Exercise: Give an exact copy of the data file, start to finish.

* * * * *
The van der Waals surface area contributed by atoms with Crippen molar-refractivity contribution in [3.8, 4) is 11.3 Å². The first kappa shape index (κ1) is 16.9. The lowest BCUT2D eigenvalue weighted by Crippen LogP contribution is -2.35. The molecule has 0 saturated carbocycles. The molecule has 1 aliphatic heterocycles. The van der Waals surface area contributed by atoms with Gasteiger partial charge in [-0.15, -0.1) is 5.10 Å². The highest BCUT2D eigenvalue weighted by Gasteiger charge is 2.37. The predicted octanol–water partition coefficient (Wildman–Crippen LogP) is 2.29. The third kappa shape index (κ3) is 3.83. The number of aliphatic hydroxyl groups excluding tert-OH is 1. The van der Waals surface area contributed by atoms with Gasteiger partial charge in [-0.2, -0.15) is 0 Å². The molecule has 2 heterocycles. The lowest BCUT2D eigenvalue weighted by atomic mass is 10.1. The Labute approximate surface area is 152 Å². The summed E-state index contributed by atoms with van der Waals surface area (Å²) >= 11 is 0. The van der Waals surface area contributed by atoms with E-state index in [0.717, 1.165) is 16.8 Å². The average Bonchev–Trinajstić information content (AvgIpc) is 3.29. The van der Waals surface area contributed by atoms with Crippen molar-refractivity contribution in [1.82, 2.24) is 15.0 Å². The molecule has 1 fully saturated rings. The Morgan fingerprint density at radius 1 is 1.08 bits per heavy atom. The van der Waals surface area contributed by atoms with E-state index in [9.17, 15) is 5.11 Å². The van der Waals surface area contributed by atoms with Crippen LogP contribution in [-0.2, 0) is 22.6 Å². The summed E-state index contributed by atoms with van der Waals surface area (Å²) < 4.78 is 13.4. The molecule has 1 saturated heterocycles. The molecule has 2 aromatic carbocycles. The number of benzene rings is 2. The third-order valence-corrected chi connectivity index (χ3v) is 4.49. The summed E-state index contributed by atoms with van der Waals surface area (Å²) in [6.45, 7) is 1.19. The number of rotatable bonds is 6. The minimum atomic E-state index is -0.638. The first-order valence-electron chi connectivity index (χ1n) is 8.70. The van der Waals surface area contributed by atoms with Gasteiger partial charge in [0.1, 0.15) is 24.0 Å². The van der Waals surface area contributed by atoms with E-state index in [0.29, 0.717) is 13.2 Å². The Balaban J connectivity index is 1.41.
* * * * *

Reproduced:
The van der Waals surface area contributed by atoms with Crippen molar-refractivity contribution in [3.8, 4) is 11.3 Å². The first kappa shape index (κ1) is 16.9. The lowest BCUT2D eigenvalue weighted by Crippen LogP contribution is -2.35. The molecule has 0 saturated carbocycles. The molecule has 1 aliphatic heterocycles. The van der Waals surface area contributed by atoms with Gasteiger partial charge in [-0.15, -0.1) is 5.10 Å². The highest BCUT2D eigenvalue weighted by Gasteiger charge is 2.37. The predicted octanol–water partition coefficient (Wildman–Crippen LogP) is 2.29. The third kappa shape index (κ3) is 3.83. The number of aliphatic hydroxyl groups excluding tert-OH is 1. The van der Waals surface area contributed by atoms with Gasteiger partial charge in [-0.2, -0.15) is 0 Å². The molecule has 2 heterocycles. The lowest BCUT2D eigenvalue weighted by atomic mass is 10.1. The Labute approximate surface area is 152 Å². The summed E-state index contributed by atoms with van der Waals surface area (Å²) >= 11 is 0. The van der Waals surface area contributed by atoms with E-state index in [0.717, 1.165) is 16.8 Å². The average Bonchev–Trinajstić information content (AvgIpc) is 3.29. The van der Waals surface area contributed by atoms with Crippen molar-refractivity contribution in [1.82, 2.24) is 15.0 Å². The molecule has 1 fully saturated rings. The Morgan fingerprint density at radius 1 is 1.08 bits per heavy atom. The van der Waals surface area contributed by atoms with E-state index in [9.17, 15) is 5.11 Å². The van der Waals surface area contributed by atoms with Crippen LogP contribution in [-0.2, 0) is 22.6 Å². The summed E-state index contributed by atoms with van der Waals surface area (Å²) < 4.78 is 13.4. The molecule has 1 saturated heterocycles. The molecule has 2 aromatic carbocycles. The number of benzene rings is 2. The third-order valence-corrected chi connectivity index (χ3v) is 4.49. The summed E-state index contributed by atoms with van der Waals surface area (Å²) in [6.45, 7) is 1.19. The number of rotatable bonds is 6. The minimum atomic E-state index is -0.638. The first-order valence-electron chi connectivity index (χ1n) is 8.70. The van der Waals surface area contributed by atoms with Gasteiger partial charge in [0.1, 0.15) is 24.0 Å². The van der Waals surface area contributed by atoms with E-state index in [0.29, 0.717) is 13.2 Å². The Balaban J connectivity index is 1.41.